A. I feel that my eyesight is deteriorating. I can’t see very far and sometimes, even things that are close look blurred. Is there a way to improve my eyesight naturally without resulting to prescription glasses?
Q. Our eyes enable us to see by bending (refracting) light rays and focussing them on the retina at the back of the eye. When we focus on a near object, tiny muscles contract and make the lens fatter. To focus on a distant object, another set of muscles contracts and flattens the lens. In a short-sighted person, the image of a distant object is focussed just in front of the retina. In a long-sighted person, a near object is focussed just behind the retina. In both cases, the resulting image will be fuzzy.
The first step in deciding what needs to be done to improve your eyesight is to see an ophthalmologist (eye specialist) who will do tests to determine how bad your eyesight is and what remedy you will need. Some people claim there are exercises that can help reduce tension in the muscles around the eyes, enabling the muscles to act more efficiently and, therefore, improving focussing ability and visions. Some of those who have tried these exercises claim to no longer need glasses, but there is really no medical evidence to support such a theory.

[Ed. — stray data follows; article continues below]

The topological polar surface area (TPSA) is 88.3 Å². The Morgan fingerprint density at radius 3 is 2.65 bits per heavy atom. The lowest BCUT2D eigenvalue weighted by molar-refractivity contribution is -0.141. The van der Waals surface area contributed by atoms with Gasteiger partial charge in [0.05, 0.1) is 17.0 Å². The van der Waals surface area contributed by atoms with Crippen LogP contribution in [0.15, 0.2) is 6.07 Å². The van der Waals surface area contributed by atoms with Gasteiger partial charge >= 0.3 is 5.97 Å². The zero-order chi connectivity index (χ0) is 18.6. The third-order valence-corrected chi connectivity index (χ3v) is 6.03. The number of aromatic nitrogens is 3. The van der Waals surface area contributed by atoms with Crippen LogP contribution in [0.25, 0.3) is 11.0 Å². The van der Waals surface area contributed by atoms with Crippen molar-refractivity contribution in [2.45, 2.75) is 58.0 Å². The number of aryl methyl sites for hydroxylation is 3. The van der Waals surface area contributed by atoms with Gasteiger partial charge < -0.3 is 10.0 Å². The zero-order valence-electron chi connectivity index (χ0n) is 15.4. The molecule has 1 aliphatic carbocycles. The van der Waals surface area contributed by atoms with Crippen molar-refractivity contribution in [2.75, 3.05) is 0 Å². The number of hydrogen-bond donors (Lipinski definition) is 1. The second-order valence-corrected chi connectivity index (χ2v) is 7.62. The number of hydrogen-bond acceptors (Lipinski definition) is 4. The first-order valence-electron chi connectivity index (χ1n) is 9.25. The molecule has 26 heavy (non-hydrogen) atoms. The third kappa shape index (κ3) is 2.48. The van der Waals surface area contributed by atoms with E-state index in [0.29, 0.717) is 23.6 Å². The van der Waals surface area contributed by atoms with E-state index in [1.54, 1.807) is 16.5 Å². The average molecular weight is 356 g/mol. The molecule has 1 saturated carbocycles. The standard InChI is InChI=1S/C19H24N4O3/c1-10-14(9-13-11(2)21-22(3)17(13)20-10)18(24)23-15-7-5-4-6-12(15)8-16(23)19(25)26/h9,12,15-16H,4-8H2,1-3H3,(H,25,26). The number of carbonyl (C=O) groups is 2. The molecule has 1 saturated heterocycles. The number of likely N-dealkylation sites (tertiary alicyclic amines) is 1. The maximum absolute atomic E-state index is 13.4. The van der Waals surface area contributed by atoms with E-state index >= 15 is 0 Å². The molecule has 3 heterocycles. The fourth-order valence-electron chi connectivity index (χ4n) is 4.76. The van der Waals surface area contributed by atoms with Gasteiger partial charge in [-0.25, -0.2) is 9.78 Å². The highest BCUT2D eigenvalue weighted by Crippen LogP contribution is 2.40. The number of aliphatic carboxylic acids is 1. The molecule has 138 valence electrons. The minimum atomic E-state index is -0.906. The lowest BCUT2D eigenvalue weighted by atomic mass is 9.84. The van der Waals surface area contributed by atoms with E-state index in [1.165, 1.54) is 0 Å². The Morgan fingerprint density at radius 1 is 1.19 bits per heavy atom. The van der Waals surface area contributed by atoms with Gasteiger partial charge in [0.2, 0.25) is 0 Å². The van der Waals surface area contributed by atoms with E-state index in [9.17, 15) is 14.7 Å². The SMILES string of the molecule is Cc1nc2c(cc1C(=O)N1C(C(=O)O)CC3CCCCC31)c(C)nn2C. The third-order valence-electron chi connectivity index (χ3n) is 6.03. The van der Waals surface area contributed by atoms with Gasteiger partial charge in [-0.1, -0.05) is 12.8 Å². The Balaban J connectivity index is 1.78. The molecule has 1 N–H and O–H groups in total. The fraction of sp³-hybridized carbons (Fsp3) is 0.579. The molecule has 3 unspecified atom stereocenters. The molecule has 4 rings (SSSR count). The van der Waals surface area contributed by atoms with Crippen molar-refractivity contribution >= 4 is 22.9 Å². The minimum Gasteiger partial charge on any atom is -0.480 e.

Both short and long sightedness can run in families, and factors such as long hours of study or too many hours focussed on the computer screen may influence eyesight. Also, many medical conditions can affect vision. Diabetes and high blood pressure are the best-known examples. Increasing evidence shows a diet rich in plant antioxidants from fruit and vegetables may help prevent age-related eyesight degeneration. Carrots are especially good for eye health. You can also use supplements to support long-term eye health such as Vitabiotics Visionace Plus, available in some pharmacies. You should visit an optician every two years for review, particularly if you wear glasses.
Published April 2017